Implicit to the theories of change that guide this kind of work is the idea that approaches developed by grantees eventually will be reflected in party platforms and government policy. But there are plenty of indications that growing numbers of Americans view the political establishment, government institutions, and parties themselves as part of the problem rather than the solution. Increasingly, we find ourselves mired in a culture war in which the rules of engagement seem to reward portraying "the other" as an enemy to be vanquished, rather than as a potential partner in the search for a common future. In such a war, foundations increasingly will need to ask themselves and their grantees how far they are willing to go to "win." Should foundations support groups that dehumanize immigrants by derisively describing government policy toward them as “catch and release” (a term whose origins relate to sport fishing)? Should they support groups that demonize their opponents when they casually label them Nazis or fascists?

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Weekend Link Roundup (June 23-24, 2018)

June 24, 2018

USATSI_10905933Our weekly roundup of noteworthy items from and about the social sector. For more links to great content, follow us on Twitter at @pndblog....

Advocacy

In the face of political change and uncertainty, advocacy organizations "are being called on to do more and do it faster while funders scramble to implement strategies that best support them. Yet current operating realities for advocacy organizations pose distinct hurdles to staying adaptable and nimble." On the Nonprofit Finance Fund blog, Annie Chang and Elise Miller look at three common dynamics in the social advocacy space and explain what they mean for nonprofits and funders.

Demography

In a majority of U.S. states, deaths now outnumber births among white people, "signaling what could be a faster-than-expected transition to a future in which whites are no longer a majority of the American population." Sabrina Tavernise reports for the New York Times.

Education

Education Week's Madeline Will reports on a study from the RAND Corporation and the American Institutes for Research (with funding from the Bill & Melinda Gates Foundation), which found that the Gates Foundation’s "multi-million-dollar, multiyear effort aimed at making teachers more effective largely fell short of its goal to increase student achievement — including among low-income and minority students."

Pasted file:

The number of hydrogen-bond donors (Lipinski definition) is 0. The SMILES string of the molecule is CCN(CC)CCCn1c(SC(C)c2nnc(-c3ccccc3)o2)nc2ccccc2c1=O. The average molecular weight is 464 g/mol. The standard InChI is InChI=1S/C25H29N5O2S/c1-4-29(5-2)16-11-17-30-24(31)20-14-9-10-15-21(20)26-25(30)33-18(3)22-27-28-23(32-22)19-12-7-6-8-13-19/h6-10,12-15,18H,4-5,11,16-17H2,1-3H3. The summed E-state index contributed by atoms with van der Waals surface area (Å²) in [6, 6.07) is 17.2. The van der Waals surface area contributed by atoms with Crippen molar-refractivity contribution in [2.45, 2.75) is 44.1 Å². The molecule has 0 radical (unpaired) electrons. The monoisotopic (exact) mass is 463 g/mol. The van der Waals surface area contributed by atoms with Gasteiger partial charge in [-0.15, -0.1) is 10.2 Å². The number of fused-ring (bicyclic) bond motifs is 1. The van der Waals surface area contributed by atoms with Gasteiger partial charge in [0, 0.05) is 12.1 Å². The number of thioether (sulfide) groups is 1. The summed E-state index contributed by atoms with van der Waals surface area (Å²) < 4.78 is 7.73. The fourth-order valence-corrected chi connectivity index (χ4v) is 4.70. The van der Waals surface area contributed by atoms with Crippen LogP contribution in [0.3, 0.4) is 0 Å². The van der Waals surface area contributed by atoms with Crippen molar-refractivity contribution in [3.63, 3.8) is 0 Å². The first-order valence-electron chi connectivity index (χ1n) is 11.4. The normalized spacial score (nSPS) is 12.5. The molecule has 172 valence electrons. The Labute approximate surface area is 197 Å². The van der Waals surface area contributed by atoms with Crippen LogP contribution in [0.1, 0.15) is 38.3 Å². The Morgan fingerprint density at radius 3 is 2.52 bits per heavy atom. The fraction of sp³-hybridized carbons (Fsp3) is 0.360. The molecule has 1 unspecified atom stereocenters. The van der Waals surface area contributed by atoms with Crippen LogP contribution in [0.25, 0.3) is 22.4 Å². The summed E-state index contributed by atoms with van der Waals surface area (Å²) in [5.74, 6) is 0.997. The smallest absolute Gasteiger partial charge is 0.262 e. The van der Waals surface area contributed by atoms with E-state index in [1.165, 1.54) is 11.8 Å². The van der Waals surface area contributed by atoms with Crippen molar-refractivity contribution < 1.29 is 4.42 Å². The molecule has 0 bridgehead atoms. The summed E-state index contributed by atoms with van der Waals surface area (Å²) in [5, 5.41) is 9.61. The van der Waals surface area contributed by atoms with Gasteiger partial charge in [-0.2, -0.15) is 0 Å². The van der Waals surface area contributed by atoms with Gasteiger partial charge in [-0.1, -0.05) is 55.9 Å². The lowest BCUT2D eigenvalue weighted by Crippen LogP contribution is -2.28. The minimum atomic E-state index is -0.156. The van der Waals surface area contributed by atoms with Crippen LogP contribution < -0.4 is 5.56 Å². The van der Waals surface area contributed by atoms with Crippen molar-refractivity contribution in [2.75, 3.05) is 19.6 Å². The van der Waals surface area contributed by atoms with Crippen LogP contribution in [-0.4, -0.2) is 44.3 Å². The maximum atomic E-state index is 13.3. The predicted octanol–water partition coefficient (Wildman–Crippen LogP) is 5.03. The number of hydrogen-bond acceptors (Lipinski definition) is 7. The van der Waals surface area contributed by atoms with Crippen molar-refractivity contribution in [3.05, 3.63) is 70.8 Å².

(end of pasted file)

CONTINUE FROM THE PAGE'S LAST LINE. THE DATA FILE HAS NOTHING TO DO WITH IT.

Health

"Many of us may be familiar with cultural competency — being respectful and responsive to the health beliefs and practices — and cultural and linguistic needs — of diverse population groups," writes Jennifer McGee-Avila, a third-year doctoral student in an interdisciplinary program offered by the Rutgers School of Nursing and New Jersey Institute of Technology in Urban Systems. "[But to] achieve a deeper understanding of our patients, it is essential for providers to practice 'cultural humility' and acknowledge the unique elements of every individual's identity."

Giving

The secret to happiness is...giving to others? In a guest post on the GuideStar blog, Moshe Hecht, chief innovation officer of crowdfunding program Charidy, explains the science of lasting happiness.

Grantmaking

On our sister GrantCraft blog, the Jim Joseph Foundation's Seth Linden and Jeff Tiell explain why the foundation has begun to invest in "small experiments as a way of learning about the creativity and innovation that is happening in the Jewish world."

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Tax Cuts (and Politics) Have Put the Safety Net at Risk. What Are You Going to Do About It?

May 30, 2018